Black Ensemble Theater to Host 11th Annual Black Playwrights Festival
This year's festival brings three new full-length and three new ten-minute plays to the BE stage. Written by BPI members and developed through the BPI process, all featured scripts will receive engaging and innovative readings directed by Associate Director of Black Ensemble Theater Daryl D. Brooks.
The 2016 BPI Black Playwrights Festival opens on Sunday, April 24, 2016 at 7:30pm, with Opening Ceremonies honoring director, playwright and Artistic Director of MPAACT Carla Stillwell and playwright Reginald Edmund. The evening will also feature three BPI Shorties (ten-minute plays) by BPI members Audery Naomi Smith, Jill Ross and Viola Irvin, along with selections from work by the honorees. The Festival's full-length plays include work on April 25-27, 2916, by Wendell Etherly, Ervin Gardner and Leonard Maceo Ferris.
The festival continues on April 25 at 7pm with Mr. Welfare, written by Wendell Etherly. Ervin Gardner's The Lone Ranger Was A Black Man will be featured on April 26 at 7pm. Hail Hail Chuck by Leonard Maceo Ferris will play on the final evening of the festival, April 27 at 7pm.
"Black Ensemble Theater is committed to identifying and developing new playwrights. Since the BPI started eleven years ago, many members have had their plays professionally produced at Black Ensemble Theater, throughout Chicago and across the nation," says Jackie Taylor. "We invite the community to experience new readings by our playwrights in a series of entertaining evenings, and it is our mission to usher these talented Black artists into the local and national spotlight."
The BPI develops and strengthens the playwriting skills of novice and experienced playwrights. It is the purpose of the BPI to develop potential writers for the Black Ensemble Theater and also expose the playwrights to local and national theater companies who may be interested in their work. It is also the purpose of the BPI to provide opportunities, resources and exposure to the Black playwriting community; and to ensure future productions for the Black Ensemble Theater.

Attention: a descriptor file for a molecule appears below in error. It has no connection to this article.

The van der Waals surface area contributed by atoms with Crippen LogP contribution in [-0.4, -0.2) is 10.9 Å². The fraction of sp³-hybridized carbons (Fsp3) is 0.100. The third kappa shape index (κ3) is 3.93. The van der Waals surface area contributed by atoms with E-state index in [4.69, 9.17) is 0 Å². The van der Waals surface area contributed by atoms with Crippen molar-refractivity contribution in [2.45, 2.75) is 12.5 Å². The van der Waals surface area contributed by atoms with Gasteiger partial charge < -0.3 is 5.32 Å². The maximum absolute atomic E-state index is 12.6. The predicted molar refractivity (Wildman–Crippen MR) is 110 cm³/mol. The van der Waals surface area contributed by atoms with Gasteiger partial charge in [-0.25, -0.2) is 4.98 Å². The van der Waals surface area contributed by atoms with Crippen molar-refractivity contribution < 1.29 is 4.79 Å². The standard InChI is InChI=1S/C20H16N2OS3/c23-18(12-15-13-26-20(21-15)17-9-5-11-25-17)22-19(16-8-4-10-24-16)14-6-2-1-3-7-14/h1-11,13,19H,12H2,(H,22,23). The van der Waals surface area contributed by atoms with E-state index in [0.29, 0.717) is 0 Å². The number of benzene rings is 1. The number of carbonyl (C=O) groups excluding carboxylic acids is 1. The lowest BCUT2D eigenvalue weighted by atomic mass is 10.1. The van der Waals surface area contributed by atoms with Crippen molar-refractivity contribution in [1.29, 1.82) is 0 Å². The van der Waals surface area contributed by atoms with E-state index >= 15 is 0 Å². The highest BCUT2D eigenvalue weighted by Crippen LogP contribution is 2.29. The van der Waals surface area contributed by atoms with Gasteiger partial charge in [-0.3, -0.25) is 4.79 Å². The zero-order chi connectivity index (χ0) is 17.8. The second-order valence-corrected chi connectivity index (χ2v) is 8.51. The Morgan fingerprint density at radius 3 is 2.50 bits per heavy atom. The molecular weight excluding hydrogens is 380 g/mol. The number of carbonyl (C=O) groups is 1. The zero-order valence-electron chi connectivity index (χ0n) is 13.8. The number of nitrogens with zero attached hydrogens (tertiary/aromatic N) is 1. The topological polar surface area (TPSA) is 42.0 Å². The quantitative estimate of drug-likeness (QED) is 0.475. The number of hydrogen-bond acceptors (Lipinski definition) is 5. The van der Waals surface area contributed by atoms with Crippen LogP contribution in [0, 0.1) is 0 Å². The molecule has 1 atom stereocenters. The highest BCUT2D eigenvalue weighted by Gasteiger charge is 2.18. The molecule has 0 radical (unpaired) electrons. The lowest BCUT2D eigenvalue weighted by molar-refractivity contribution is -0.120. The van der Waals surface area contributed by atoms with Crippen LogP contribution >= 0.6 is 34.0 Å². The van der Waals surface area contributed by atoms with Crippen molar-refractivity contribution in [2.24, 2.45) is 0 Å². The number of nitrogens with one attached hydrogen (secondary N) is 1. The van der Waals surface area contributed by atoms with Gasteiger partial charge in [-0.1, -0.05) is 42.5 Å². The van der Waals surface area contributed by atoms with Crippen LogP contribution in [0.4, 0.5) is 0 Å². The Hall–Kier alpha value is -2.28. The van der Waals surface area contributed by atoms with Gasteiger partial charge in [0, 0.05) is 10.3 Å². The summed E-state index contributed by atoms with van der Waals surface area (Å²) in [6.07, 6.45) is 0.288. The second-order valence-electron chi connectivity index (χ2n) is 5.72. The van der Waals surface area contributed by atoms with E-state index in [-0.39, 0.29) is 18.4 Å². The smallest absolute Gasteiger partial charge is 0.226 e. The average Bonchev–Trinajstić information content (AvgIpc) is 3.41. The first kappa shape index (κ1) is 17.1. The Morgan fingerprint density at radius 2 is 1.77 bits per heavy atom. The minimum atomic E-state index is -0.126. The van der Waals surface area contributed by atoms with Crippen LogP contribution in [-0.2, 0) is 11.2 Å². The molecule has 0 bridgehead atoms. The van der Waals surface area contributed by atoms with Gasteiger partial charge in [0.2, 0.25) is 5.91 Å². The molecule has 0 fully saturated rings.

Black Ensemble Theater produces approximately 15 BPI readings of new scripts per year through the annual Sex in the Summer Play Series, and the annual Black Playwright's Festival.
About the Honorees:
Carla Stillwell has been an award winning actor, playwright and director for three decades. She is the Artistic Director for MPAACT as well as a Playwright-In-Residence. As a playwright, some of her credits include a one woman show Carla...In Search of My Silky Underthings (2000), Defending Myself (2003), the Joseph Jefferson Award/Black Theatre Alliance Award nominated play The Divine Order of Becoming (2005), the Blaxploitation series (4 BTA Awards) with co-writers Kevin Douglas and Inda Craig-Galvan (2005 and 2007), and the adapted and directed the work of poet Orron Kenyatta, Tad in 5th City - Joseph Jefferson Nominated (2010), which was noted in the "Top 25 Plays of 2010" by the Chicago Theatre Blog and was also featured in the August Wilson Reading Round Table Series at The August Wilson Center for African American Culture. Her show Bodies (2012) won a Black Theatre Alliance Award for Best Play and was nominated for Best New Work with Joseph Jefferson Nominated (2012.) Bodies was also selected for a reading at the New Black Play Festival in New York, October 2012. Ms. Stillwell has also been commissioned to create work for Theatre Seven of Chicago and The DuSable Museum of African American History. Her children's show When Good Broccoli Goes Bad: The Musical! - a show about healthy eating - is currently being produced by The Chicago Park District. Her newest works, "The People Who Could Fly and Other Stories of Freedom" premiered at The Beverly Arts Center and "Lawd the CVS is Burning: A Gospel Musical Stage Play", which is a satirical look at the media's handling of the recent string of police murders, opened MPAACT's 2015-2016 season to rave reviews.